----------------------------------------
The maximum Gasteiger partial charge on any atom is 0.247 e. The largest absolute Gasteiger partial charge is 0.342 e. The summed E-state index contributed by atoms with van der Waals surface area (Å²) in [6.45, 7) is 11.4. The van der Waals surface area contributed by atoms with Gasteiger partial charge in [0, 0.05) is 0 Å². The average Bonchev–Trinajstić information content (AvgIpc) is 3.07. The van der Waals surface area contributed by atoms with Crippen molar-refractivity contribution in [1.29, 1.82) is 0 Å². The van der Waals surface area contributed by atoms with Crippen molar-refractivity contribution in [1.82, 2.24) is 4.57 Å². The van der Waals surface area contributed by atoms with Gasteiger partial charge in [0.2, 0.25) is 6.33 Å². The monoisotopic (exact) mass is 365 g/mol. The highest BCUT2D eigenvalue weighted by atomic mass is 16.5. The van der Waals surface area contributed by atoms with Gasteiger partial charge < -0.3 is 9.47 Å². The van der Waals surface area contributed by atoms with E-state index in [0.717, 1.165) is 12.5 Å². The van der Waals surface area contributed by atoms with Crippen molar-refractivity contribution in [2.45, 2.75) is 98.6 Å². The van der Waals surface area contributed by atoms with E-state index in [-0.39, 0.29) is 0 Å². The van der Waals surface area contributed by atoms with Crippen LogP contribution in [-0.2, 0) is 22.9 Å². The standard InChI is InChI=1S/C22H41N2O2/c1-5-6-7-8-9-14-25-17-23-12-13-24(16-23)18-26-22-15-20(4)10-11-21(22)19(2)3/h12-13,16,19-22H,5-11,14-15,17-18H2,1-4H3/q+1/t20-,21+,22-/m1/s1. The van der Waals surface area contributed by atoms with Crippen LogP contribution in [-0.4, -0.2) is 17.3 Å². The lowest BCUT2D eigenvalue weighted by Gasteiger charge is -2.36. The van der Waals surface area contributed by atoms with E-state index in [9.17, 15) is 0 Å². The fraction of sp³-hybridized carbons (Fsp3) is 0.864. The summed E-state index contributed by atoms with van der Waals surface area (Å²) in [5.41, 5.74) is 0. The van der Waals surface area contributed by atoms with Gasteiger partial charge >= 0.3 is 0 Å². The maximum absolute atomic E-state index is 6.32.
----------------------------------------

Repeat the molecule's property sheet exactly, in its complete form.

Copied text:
The maximum Gasteiger partial charge on any atom is 0.247 e. The largest absolute Gasteiger partial charge is 0.342 e. The summed E-state index contributed by atoms with van der Waals surface area (Å²) in [6.45, 7) is 11.4. The van der Waals surface area contributed by atoms with Gasteiger partial charge in [0, 0.05) is 0 Å². The average Bonchev–Trinajstić information content (AvgIpc) is 3.07. The van der Waals surface area contributed by atoms with Crippen molar-refractivity contribution in [1.29, 1.82) is 0 Å². The van der Waals surface area contributed by atoms with Crippen molar-refractivity contribution in [1.82, 2.24) is 4.57 Å². The van der Waals surface area contributed by atoms with Gasteiger partial charge in [0.2, 0.25) is 6.33 Å². The monoisotopic (exact) mass is 365 g/mol. The highest BCUT2D eigenvalue weighted by atomic mass is 16.5. The van der Waals surface area contributed by atoms with Gasteiger partial charge < -0.3 is 9.47 Å². The van der Waals surface area contributed by atoms with E-state index in [0.717, 1.165) is 12.5 Å². The van der Waals surface area contributed by atoms with Crippen molar-refractivity contribution in [2.45, 2.75) is 98.6 Å². The van der Waals surface area contributed by atoms with E-state index in [-0.39, 0.29) is 0 Å². The van der Waals surface area contributed by atoms with Crippen LogP contribution in [-0.2, 0) is 22.9 Å². The standard InChI is InChI=1S/C22H41N2O2/c1-5-6-7-8-9-14-25-17-23-12-13-24(16-23)18-26-22-15-20(4)10-11-21(22)19(2)3/h12-13,16,19-22H,5-11,14-15,17-18H2,1-4H3/q+1/t20-,21+,22-/m1/s1. The van der Waals surface area contributed by atoms with Crippen LogP contribution in [-0.4, -0.2) is 17.3 Å². The lowest BCUT2D eigenvalue weighted by Gasteiger charge is -2.36. The van der Waals surface area contributed by atoms with E-state index in [9.17, 15) is 0 Å². The fraction of sp³-hybridized carbons (Fsp3) is 0.864. The summed E-state index contributed by atoms with van der Waals surface area (Å²) in [5.41, 5.74) is 0. The van der Waals surface area contributed by atoms with Gasteiger partial charge >= 0.3 is 0 Å². The maximum absolute atomic E-state index is 6.32.